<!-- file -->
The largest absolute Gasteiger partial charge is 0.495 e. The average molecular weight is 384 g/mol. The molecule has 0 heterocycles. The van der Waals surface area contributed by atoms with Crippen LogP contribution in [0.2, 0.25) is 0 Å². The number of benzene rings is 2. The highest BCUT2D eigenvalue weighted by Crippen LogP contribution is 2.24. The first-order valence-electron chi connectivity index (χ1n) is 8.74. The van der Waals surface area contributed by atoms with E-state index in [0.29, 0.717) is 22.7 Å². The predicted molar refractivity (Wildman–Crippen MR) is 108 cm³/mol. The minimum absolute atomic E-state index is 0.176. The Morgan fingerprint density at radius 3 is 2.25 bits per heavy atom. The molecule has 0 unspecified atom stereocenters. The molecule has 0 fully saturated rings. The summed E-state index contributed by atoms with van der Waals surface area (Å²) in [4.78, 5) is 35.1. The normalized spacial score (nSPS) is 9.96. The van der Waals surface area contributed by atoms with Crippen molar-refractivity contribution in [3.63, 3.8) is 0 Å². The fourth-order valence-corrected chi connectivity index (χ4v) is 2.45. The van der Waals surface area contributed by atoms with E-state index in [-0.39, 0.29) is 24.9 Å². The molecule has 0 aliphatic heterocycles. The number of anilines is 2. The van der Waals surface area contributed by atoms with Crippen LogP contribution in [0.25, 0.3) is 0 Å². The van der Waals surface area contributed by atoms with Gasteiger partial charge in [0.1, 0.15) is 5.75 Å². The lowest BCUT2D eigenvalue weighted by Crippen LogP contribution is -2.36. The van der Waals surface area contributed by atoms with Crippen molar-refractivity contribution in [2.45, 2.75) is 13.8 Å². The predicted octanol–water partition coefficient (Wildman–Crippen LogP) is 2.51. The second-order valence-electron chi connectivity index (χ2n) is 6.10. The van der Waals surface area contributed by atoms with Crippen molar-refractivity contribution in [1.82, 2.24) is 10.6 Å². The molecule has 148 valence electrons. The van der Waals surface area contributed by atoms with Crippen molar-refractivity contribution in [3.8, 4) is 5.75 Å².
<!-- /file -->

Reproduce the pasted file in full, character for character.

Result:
The largest absolute Gasteiger partial charge is 0.495 e. The average molecular weight is 384 g/mol. The molecule has 0 heterocycles. The van der Waals surface area contributed by atoms with Crippen LogP contribution in [0.2, 0.25) is 0 Å². The number of benzene rings is 2. The highest BCUT2D eigenvalue weighted by Crippen LogP contribution is 2.24. The first-order valence-electron chi connectivity index (χ1n) is 8.74. The van der Waals surface area contributed by atoms with E-state index in [0.29, 0.717) is 22.7 Å². The predicted molar refractivity (Wildman–Crippen MR) is 108 cm³/mol. The minimum absolute atomic E-state index is 0.176. The Morgan fingerprint density at radius 3 is 2.25 bits per heavy atom. The molecule has 0 unspecified atom stereocenters. The molecule has 0 fully saturated rings. The summed E-state index contributed by atoms with van der Waals surface area (Å²) in [4.78, 5) is 35.1. The normalized spacial score (nSPS) is 9.96. The van der Waals surface area contributed by atoms with Crippen molar-refractivity contribution in [3.63, 3.8) is 0 Å². The fourth-order valence-corrected chi connectivity index (χ4v) is 2.45. The van der Waals surface area contributed by atoms with E-state index in [-0.39, 0.29) is 24.9 Å². The molecule has 0 aliphatic heterocycles. The number of anilines is 2. The van der Waals surface area contributed by atoms with Crippen LogP contribution in [0.25, 0.3) is 0 Å². The van der Waals surface area contributed by atoms with Gasteiger partial charge in [0.1, 0.15) is 5.75 Å². The lowest BCUT2D eigenvalue weighted by Crippen LogP contribution is -2.36. The van der Waals surface area contributed by atoms with Crippen molar-refractivity contribution in [2.45, 2.75) is 13.8 Å². The predicted octanol–water partition coefficient (Wildman–Crippen LogP) is 2.51. The second-order valence-electron chi connectivity index (χ2n) is 6.10. The van der Waals surface area contributed by atoms with Crippen molar-refractivity contribution in [1.82, 2.24) is 10.6 Å². The molecule has 148 valence electrons. The van der Waals surface area contributed by atoms with Crippen molar-refractivity contribution in [3.8, 4) is 5.75 Å².